I love it! I can see that this is ideal for travelling between any points A and B in the bundus. The idea is probably to travel on-road as far as you can, when the going really gets tough, like getting to a non-existent bridge, rip out the chute and take-off! The airborne range would unfortunately restrict you from using flying as the main method of travelling.

The one main restriction is probably the limited payload which can be carried


in the back country...with lousy roads, but lots of them; this would come in handy for search and rescue teams / medical emergencies. also in desert country. pity the article doesn't mention how pitch and roll are example of bad reporting? can't afford one, but really want to try one out!


Check out Vaylon's PEGASE concept too. Same kind of vehicle but it's a side by side 2-seater, it is equipped with a windshield and efforts have been made to ensure the propeller is as quiet as possible. They claim it will have a total payload capacity of 250kg (550 lbs).

Loïc Marchand

Oh, spare me! $119,000 for a motorized hang glider? I'd say they were kidding but it isn't April Fools Day. It can't be flown in controlled airspace, is limited to daytime VFR only. You can buy two older Cessna 172 planes for that kind of money. It'll be in Chapter 11 before we know it.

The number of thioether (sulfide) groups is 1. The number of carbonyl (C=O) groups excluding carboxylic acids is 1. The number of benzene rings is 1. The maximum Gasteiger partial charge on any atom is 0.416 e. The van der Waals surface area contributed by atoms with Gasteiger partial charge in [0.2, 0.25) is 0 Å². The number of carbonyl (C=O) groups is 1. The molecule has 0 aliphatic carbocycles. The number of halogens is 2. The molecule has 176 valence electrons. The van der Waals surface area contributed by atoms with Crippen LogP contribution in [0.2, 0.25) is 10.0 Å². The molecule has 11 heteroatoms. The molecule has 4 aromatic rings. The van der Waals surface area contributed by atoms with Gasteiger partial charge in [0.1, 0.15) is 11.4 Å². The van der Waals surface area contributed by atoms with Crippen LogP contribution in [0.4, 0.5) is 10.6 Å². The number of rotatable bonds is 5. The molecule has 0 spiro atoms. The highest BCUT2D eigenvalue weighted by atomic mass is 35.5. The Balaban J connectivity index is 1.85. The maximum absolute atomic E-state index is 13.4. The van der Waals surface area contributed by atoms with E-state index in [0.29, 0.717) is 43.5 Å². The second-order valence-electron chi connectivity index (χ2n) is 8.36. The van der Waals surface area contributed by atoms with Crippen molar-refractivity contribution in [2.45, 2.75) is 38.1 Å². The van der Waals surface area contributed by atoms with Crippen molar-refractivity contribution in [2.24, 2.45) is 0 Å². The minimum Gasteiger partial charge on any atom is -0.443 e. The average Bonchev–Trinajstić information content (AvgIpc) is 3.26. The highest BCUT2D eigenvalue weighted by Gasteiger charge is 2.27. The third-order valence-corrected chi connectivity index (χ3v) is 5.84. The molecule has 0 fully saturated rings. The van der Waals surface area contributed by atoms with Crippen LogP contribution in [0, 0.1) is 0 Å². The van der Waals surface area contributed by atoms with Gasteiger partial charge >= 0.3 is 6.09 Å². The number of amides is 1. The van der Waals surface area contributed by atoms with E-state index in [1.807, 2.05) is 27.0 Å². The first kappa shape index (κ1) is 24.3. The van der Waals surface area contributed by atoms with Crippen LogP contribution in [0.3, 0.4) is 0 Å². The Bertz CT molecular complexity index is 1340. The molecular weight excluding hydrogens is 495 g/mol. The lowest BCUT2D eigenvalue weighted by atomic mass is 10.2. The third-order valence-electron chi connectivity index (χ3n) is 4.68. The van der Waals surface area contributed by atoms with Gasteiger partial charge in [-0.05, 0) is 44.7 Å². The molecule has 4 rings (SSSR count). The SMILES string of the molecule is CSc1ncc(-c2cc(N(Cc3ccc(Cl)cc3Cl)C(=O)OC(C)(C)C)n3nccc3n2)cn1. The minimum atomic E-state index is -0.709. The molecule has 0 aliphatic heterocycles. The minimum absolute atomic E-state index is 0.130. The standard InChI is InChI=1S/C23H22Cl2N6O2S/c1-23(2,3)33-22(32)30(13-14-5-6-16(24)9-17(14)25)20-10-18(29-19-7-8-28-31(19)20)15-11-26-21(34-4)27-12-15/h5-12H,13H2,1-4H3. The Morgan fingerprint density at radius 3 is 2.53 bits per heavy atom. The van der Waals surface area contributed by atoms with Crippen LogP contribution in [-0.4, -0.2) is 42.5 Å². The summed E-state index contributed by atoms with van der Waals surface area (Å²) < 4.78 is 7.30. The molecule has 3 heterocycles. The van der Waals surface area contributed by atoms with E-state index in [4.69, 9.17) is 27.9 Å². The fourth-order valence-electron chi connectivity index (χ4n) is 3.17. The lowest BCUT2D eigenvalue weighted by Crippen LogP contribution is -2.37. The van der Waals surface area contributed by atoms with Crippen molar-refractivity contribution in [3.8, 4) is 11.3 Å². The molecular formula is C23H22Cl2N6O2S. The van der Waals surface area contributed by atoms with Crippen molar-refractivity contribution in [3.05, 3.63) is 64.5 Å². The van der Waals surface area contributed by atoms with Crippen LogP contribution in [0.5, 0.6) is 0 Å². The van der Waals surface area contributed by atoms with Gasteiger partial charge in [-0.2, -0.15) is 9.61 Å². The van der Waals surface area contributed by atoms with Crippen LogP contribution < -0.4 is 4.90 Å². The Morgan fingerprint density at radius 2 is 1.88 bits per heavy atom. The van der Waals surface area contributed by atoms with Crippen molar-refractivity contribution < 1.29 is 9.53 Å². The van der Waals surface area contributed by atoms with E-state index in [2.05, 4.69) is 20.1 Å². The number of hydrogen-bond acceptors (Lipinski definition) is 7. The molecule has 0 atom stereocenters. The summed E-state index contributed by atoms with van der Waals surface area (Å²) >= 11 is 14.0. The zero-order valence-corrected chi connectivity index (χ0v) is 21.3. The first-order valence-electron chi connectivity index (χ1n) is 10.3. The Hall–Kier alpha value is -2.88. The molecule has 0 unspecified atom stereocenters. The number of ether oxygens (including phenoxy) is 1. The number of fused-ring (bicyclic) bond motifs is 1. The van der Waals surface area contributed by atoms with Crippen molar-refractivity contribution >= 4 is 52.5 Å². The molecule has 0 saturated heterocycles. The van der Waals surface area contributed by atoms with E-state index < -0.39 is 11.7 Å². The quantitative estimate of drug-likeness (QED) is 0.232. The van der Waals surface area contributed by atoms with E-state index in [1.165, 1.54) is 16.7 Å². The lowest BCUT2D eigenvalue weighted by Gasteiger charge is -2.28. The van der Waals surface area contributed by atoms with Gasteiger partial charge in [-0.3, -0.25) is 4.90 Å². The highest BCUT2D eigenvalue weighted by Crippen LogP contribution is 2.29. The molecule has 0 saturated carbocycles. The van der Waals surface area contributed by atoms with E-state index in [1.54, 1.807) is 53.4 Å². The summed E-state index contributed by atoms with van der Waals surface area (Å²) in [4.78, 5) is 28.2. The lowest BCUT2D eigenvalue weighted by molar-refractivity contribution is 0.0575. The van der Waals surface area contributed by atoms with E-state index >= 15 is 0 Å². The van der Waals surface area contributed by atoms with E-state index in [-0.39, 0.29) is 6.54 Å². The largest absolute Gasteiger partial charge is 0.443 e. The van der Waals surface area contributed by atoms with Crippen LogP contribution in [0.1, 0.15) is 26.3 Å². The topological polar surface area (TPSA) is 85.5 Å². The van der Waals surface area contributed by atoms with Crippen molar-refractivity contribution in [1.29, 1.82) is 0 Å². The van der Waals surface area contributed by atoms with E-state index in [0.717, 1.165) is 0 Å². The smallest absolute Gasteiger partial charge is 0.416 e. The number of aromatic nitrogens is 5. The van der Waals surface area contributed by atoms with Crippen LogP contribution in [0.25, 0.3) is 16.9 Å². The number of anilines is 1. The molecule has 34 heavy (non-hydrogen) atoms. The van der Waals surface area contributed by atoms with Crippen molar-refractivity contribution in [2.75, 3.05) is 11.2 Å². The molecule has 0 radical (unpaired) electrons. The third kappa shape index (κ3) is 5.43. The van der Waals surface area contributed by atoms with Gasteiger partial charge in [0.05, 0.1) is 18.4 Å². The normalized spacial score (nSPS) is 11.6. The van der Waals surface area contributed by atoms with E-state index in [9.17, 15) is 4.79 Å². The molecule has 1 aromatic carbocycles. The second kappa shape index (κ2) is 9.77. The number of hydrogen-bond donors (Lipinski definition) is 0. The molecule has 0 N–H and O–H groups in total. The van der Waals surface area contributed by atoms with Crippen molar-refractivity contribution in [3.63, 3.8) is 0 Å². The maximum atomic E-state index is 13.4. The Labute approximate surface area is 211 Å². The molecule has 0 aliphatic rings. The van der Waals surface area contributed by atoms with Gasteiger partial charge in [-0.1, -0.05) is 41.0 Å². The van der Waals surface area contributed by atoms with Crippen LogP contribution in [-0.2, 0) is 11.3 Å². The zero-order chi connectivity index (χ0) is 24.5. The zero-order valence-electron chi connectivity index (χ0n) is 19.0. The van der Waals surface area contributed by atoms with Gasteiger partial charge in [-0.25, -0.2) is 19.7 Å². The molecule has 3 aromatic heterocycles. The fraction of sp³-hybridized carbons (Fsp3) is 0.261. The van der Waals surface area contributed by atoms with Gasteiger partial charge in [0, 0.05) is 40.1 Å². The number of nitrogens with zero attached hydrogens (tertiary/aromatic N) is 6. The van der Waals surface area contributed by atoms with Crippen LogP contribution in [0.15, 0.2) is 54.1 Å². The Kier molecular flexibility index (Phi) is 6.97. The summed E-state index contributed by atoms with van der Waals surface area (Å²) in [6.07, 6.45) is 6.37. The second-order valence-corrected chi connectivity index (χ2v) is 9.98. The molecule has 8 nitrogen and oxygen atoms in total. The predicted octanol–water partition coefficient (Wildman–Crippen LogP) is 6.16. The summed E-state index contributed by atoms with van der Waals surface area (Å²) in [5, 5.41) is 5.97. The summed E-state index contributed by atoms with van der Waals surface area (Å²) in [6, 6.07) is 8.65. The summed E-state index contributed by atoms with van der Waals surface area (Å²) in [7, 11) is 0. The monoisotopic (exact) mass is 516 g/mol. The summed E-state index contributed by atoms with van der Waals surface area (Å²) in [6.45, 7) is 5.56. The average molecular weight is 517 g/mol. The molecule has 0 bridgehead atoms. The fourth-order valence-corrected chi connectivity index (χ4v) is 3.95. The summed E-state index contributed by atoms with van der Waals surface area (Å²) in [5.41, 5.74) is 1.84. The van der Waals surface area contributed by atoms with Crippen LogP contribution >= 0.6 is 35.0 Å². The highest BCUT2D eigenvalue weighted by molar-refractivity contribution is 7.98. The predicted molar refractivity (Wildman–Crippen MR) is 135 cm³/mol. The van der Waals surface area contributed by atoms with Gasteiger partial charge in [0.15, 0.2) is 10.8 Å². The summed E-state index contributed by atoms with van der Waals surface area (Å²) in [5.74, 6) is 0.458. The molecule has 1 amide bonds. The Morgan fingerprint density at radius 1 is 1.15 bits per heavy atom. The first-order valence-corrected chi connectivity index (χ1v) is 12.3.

Agree with PB. Plus it's high speed take-off and slow climb rate did not encourage me any.


Need 2, 4 passenger model & backup chute for use & to rent & add pontoons for amphib model alone Great for camping, hiking in mtns, beaches, riverways] Apps for: Firefighting Security. mapping tourism Sales

Stephen Russell

@Milton, the point is: after you take a 10km hop in the air, you've got a ground vehicle with you; after you've trekked 300km overland and come to a 5km obstacle that your ground vehicle can't handle, you've got a STOL aircraft with you.